Southern Hemisphere climate change in an era of ozone recovery

Lead Research Organisation: University of East Anglia
Department Name: Environmental Sciences


Over the past thirty years, the westerly winds blowing around the Southern Ocean have grown stronger, and this change in the circulation of the atmosphere has led to a cooling over most of Antarctica, and a warming of the Antarctic Peninsula and southern South America. Recent research suggests that this trend has also influenced the ocean circulation and temperature, and its absorption of the greenhouse gas carbon dioxide. Climate models indicate that this change in atmospheric circulation has been caused partly by the increase in greenhouse gases, and partly by the ozone hole. Greenhouse gas levels are very likely to continue to increase over the next fifty years, but the ozone hole is expected to start to recover, due to international regulation of emissions of the chemicals which destroy ozone. However, it is very uncertain when and how quickly the ozone hole will start to recover, and different computer simulations produce very different results. Previous climate model predictions of future climate change have generally either assumed no recovery of the ozone hole, or they have used a single prediction of future ozone change. We plan to use a state-of-the-art climate model, developed at the Met Office, to derive a range of predictions of future climate change which take account of our uncertainty in future ozone change. We will start by comparing simulated changes in atmospheric circulation over the past 25 years with climate observations to help us understand the causes of past trends. We will also examine the effects of these trends on the climate of the Southern Hemisphere, and on the circulation of the Southern Ocean. We will then test a range of predictions of ozone change. These predictions are made using computer simulations of changes in atmospheric chemistry, and we will test them by comparing simulations of past ozone changes with observations made by satellite and balloon. Once we have identified the four most realistic simulations of past ozone change, we will use the latest Met Office climate model to simulate the climate response to each of the four corresponding scenarios of future ozone change over the next 45 years. Future greenhouse gas changes will also be specified in the climate model. We will use these climate model simulations to predict the likely range of possible future circulation changes in the Southern Hemisphere, and the impacts of these changes on the atmosphere and ocean. If historical circulation trends are reversed by ozone recovery, such impacts could include enhanced warming over Antarctica, and hence faster ice melt and sea level rise; enhanced warming and drying of Australia; and changes in the absorption of carbon dioxide by the ocean.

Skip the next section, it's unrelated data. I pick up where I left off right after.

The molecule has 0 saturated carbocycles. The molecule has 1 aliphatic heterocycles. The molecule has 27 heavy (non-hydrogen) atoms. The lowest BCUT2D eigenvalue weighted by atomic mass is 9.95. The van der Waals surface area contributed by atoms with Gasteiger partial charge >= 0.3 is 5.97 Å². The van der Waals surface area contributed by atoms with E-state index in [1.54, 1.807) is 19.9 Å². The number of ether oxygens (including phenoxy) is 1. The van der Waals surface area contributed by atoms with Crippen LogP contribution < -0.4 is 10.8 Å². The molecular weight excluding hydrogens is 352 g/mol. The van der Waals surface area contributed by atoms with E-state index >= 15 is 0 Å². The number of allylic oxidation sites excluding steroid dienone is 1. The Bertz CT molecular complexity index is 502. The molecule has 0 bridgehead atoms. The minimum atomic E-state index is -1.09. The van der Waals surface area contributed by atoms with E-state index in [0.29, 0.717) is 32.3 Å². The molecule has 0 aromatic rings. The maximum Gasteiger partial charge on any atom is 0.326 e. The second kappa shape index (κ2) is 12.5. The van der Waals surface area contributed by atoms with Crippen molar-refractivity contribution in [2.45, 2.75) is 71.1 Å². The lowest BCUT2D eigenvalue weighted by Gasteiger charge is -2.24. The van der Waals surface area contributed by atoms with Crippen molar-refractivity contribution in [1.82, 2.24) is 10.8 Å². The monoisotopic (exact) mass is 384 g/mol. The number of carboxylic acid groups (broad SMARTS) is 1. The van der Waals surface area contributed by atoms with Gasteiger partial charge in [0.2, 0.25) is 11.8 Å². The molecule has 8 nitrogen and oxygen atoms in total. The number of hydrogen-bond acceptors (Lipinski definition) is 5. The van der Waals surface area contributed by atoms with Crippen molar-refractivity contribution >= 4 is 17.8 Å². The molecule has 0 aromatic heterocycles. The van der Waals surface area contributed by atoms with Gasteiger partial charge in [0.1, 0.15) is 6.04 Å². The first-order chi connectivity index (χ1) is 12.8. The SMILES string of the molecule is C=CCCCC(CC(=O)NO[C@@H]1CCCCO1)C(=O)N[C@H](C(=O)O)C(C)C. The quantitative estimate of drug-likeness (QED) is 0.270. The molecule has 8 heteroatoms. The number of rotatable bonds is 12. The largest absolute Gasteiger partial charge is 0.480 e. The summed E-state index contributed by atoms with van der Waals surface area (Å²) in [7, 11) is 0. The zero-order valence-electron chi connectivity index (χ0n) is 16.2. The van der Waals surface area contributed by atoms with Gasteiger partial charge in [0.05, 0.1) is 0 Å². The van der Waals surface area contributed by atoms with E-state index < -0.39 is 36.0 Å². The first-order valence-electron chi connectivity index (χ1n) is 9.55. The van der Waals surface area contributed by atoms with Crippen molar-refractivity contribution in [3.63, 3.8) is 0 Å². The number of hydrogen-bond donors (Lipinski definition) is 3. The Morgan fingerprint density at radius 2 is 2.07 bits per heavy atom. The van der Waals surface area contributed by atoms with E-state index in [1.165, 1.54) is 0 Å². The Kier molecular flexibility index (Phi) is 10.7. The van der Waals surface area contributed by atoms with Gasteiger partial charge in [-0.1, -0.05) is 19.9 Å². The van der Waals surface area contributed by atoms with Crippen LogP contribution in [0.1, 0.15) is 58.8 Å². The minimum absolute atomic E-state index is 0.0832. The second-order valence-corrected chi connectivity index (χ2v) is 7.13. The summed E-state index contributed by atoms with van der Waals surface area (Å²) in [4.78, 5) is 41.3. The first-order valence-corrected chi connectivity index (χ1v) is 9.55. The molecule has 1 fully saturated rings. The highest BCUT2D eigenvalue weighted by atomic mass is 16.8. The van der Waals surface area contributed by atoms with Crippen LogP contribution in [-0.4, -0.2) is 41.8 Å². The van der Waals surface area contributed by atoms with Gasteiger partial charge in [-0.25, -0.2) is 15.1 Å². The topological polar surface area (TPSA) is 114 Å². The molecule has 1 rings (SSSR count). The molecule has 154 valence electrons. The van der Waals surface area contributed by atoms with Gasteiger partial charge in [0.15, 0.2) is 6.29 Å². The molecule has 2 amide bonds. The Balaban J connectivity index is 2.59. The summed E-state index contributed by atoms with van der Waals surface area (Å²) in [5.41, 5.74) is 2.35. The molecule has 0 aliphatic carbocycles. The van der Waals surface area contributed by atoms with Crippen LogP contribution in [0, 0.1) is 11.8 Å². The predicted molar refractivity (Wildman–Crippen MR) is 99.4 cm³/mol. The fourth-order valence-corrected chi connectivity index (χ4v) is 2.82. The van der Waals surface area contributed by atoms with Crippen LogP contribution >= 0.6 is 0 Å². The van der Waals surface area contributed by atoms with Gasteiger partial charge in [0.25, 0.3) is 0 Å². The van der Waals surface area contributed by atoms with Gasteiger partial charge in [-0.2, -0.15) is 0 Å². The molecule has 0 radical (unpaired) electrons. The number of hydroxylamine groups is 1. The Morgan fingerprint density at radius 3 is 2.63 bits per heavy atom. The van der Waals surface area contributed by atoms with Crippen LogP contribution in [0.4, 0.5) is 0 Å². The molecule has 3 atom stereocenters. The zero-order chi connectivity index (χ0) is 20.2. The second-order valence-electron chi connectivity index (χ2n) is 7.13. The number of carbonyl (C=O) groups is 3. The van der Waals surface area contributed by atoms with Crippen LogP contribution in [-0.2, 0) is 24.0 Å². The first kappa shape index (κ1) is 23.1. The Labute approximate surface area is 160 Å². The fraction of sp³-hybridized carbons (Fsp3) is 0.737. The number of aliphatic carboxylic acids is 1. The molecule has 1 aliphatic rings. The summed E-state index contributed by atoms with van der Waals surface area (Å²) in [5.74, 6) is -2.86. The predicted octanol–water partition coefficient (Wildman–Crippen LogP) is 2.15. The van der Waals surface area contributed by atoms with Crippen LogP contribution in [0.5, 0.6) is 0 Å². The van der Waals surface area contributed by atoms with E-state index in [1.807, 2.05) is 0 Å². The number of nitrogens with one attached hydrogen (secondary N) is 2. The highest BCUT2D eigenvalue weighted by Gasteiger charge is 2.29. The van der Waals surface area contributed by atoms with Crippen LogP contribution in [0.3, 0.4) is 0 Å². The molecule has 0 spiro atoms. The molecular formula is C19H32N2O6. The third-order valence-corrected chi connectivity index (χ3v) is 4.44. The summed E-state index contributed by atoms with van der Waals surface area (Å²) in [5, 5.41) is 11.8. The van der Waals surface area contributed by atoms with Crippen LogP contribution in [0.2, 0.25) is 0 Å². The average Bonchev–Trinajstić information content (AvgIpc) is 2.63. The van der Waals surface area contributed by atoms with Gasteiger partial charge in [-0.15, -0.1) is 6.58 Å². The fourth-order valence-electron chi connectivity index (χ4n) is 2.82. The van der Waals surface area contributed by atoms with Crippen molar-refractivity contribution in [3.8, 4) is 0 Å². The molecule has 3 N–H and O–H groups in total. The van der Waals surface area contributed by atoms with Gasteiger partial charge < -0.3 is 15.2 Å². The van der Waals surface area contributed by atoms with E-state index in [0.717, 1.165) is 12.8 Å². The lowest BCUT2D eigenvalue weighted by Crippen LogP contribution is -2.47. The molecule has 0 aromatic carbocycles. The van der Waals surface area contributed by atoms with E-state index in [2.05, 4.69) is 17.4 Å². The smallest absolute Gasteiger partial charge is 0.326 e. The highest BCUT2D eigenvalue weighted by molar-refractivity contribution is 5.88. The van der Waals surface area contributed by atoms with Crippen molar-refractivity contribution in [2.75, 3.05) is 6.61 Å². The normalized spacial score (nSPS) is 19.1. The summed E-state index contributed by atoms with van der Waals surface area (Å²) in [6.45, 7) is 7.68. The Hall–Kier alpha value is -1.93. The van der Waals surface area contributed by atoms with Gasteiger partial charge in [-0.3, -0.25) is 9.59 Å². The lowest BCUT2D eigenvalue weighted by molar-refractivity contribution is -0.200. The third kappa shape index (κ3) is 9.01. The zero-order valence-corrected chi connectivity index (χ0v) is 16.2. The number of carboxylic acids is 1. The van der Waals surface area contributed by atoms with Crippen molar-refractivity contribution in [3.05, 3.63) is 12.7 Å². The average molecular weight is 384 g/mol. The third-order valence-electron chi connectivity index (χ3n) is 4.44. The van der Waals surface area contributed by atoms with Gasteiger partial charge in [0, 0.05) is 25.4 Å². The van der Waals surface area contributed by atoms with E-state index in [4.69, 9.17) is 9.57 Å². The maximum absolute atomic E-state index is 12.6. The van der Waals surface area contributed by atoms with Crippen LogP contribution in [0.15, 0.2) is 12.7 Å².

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Description This project was very successful, both in terms of meeting its stated objectives, and in other accomplishments not originally set out the proposal. More than 12 publications were published resulting fully or in part from work carried out as part of this project. PDRA Alexey Karpechko carried out extensive analysis of Southern Annular Mode trends in the CMIP3 simulations, which found that the SAM response to ozone is sensitive to model resolution in the lower stratosphere, but not to the vertical resolution above this (Karpechko et al, 2008). A detailed study of the abilities of the CMIP3 models to simulate the climate impacts of the SAM demonstrated that the SAM response in some variables, such as sea ice, is very poorly simulated by some models, while other variables such as SST and precipitation are more realistically simulated (Karpechko et al, 2009). Analysis carried out as part of this project also contributed to the first study to attribute changes in Antarctic near surface temperature to anthropogenic influence, which was published in Nature Geoscience and received considerable media attention (Gillett et al, 2008). Work carried out as part of this project also contributed to a careful study of the mechanisms of response of Southern Ocean SST to SAM variability (Screen et al, 2008). Much of the project was focused on an analysis of ozone changes simulated in the CCMVal coupled chemistry climate models (CCMs). A quantitative metric was developed to quantify the realism of CCMs simulated ozone (Karpechko et al, 2009), and analysis of these simulations carried out as part of the project was included in the SPARC CCMVal Report Radiation chapter, on which the PI Nathan Gillett and PDRA Alexey Karpechko were coauthors. These results were also presented in Forster et al. (2011). A figure showing layer temperatures in the CCMVal simulations and observations prepared by PDRA Alexey Karpechko during the project was included in Chapter 3 of the SPARC CCMVal report, and in Chapter 4 of the 2010 WMO Ozone Assessment, of which PI Nathan Gillett was an author. The WMO Ozone Assessment is the key science document informing international policy on ozone depleting substances. This analysis of the CCMVal simulations also fed into the first study to apply formal detection and attribution methods to stratospheric temperature and ozone (Gillett et al, 2011). An analysis of the simulated response to volcanic eruptions in the CMIP3 simulations found a significant tropospheric response in the models for the first time (Karpechko et al, 2010a). Lastly, consistent with the original project objectives, the project examined the sensitivity of future Southern Hemisphere climate to the rate of ozone recovery (Karpechko et al, 2010b), finding different Southern Hemisphere tropospheric climate trends depending on which scenario of future ozone change was used.
Exploitation Route The numerous studies mentioned above are information current and future research in this area
Sectors Environment